Good intentions….How to stick with those exercise resolutions!

The start of a new year is a busy time for gyms and fitness studios as those of us who overindulged over Christmas, dust off our exercise kit and head out enthusiastically full of resolutions for a new improved body! Unsurprisingly the enthusiasm quickly becomes dampened if annoying niggles; aches or pains start to emerge before you see any signs of the super toned new body you were hoping for! By the end of January the physio clinic is often full of clients whose new fitness routines have been interrupted by injury. Luckily there are some simple steps you can take to prevent those good intentions going to waste. It’s only the start of February so it’s not too late to begin 2015 in a healthier way.

Make sure your equipment is up to scratch!

If you haven’t put on trainers to exercise since you were at school or the last ones you bought were more for fashion than the gym you might need to change things before you begin your exercise. For running in particular it is important to have a good supportive shoe to prevent injuries. Many ‘trainers’ are not actually running shoes and if you do a lot of exercise in them you may start to experience problems in your ankles, knees or back due to either lack of shock absorbance in the shoes or lack of support of the foot and ankle.

Wearing the wrong shoes can cause significant problems. People’s foot types range from rigid stiff feet to very flexible mobile feet. If you are serious about running regularly it is a good idea to invest in a good pair of running shoes which are best suited to your foot type. Many running shop outlets such as www.runnersneed.com will video your walking and running style and help you to choose the best shoes for you. It is surprising what a difference this can make to your injury risk.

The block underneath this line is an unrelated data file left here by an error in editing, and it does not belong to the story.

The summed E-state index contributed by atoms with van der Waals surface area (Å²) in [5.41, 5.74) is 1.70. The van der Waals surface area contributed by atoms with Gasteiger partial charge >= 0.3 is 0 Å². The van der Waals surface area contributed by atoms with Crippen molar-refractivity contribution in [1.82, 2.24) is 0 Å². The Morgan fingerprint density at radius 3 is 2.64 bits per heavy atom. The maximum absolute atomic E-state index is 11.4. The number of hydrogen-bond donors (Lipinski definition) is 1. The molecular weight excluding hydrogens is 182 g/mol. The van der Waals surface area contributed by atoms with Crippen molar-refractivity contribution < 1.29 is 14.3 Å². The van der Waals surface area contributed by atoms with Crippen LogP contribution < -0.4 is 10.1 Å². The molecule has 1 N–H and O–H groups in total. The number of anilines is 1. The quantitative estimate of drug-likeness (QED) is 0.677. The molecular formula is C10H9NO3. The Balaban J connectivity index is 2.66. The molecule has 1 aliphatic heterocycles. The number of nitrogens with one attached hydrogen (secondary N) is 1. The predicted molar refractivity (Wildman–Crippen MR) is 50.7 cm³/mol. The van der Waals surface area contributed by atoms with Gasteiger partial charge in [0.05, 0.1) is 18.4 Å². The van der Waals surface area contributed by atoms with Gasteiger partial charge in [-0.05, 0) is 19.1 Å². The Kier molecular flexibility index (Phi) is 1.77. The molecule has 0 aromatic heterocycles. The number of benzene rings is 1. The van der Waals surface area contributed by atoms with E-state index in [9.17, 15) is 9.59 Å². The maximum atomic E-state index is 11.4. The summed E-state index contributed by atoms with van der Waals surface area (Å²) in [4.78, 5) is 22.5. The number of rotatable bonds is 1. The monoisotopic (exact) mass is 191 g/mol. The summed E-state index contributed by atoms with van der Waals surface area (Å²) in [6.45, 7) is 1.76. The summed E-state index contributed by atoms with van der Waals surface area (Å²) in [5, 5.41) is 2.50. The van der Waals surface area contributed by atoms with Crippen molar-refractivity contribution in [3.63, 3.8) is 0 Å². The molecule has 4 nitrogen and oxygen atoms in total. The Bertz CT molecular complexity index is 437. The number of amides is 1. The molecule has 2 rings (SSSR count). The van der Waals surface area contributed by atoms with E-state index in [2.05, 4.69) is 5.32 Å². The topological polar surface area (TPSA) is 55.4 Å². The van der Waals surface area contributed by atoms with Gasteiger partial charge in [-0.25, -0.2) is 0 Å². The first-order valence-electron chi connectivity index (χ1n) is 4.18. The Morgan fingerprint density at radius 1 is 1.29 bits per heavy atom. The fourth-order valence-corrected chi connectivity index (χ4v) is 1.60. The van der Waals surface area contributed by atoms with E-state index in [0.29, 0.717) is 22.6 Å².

Get on top of old injuries

The biggest risk for a new injury is a pre-existing injury. For example a niggling ankle could make this joint stiffer which might increase the pressure on your knee when you are exercising. A pulled calf muscle could indicate some inflexibility in the muscle which might make you more at risk of a tear when your exercise intensity increases.

If you have any existing niggles, which might even be the reason why you stopped exercising in the past, it is a good idea to get them checked out. Your physiotherapist will be able to diagnose the problem and advise you on whether you can begin exercising straight away or if you need to do some rehabilitation of the existing injury before starting your programme.

Look at your flexibility

Generally we get less flexible as we get older but that is also linked with a decline in our activity levels.  If you sit in a chair all day at the office and haven’t done any significant exercise for months then your muscles will take some time to adapt to new activity. They will need to be warmed up and may need stretching, especially the ones you haven’t used for a while. For example- a greater flexibility of the calf and hamstring is required when we are running than when we are walking so may need to stretch these muscles regularly when you first start exercising to help them adapt to the new range of movement required. A daily stretching programme may be required for a few weeks as well as stretching before and after the activity. You can use the internet to download videos of stretches for most of the major muscle groups. Alternatively your physiotherapist or a personal trainer can help you design a specific stretching programme for you based around the type of exercise you are doing, which may be the most effective.